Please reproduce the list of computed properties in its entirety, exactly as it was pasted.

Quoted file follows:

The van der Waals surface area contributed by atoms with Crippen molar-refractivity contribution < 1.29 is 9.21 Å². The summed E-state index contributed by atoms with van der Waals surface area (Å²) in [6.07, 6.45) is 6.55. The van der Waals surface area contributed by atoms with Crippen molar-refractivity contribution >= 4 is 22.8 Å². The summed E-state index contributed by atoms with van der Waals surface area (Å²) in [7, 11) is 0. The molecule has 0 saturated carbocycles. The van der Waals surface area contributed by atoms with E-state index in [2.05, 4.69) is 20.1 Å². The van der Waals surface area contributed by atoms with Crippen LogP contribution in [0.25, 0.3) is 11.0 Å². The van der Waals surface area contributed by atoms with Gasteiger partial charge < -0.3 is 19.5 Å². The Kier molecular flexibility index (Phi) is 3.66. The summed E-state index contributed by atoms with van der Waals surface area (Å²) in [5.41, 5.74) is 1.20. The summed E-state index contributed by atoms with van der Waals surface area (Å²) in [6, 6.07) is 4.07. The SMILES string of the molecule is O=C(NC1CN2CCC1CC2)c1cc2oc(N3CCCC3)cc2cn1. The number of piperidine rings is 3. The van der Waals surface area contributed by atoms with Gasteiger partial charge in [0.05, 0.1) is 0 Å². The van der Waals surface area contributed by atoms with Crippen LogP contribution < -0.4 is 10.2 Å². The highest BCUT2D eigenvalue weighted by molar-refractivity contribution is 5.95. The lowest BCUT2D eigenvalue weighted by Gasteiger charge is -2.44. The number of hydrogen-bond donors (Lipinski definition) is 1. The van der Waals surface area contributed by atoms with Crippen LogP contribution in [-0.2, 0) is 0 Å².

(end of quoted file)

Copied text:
The van der Waals surface area contributed by atoms with Crippen molar-refractivity contribution < 1.29 is 9.21 Å². The summed E-state index contributed by atoms with van der Waals surface area (Å²) in [6.07, 6.45) is 6.55. The van der Waals surface area contributed by atoms with Crippen molar-refractivity contribution >= 4 is 22.8 Å². The summed E-state index contributed by atoms with van der Waals surface area (Å²) in [7, 11) is 0. The molecule has 0 saturated carbocycles. The van der Waals surface area contributed by atoms with E-state index in [2.05, 4.69) is 20.1 Å². The van der Waals surface area contributed by atoms with Crippen LogP contribution in [0.25, 0.3) is 11.0 Å². The van der Waals surface area contributed by atoms with Gasteiger partial charge < -0.3 is 19.5 Å². The Kier molecular flexibility index (Phi) is 3.66. The summed E-state index contributed by atoms with van der Waals surface area (Å²) in [5.41, 5.74) is 1.20. The summed E-state index contributed by atoms with van der Waals surface area (Å²) in [6, 6.07) is 4.07. The SMILES string of the molecule is O=C(NC1CN2CCC1CC2)c1cc2oc(N3CCCC3)cc2cn1. The number of piperidine rings is 3. The van der Waals surface area contributed by atoms with Gasteiger partial charge in [0.05, 0.1) is 0 Å². The van der Waals surface area contributed by atoms with Crippen LogP contribution < -0.4 is 10.2 Å². The highest BCUT2D eigenvalue weighted by molar-refractivity contribution is 5.95. The lowest BCUT2D eigenvalue weighted by Gasteiger charge is -2.44. The number of hydrogen-bond donors (Lipinski definition) is 1. The van der Waals surface area contributed by atoms with Crippen LogP contribution in [-0.2, 0) is 0 Å².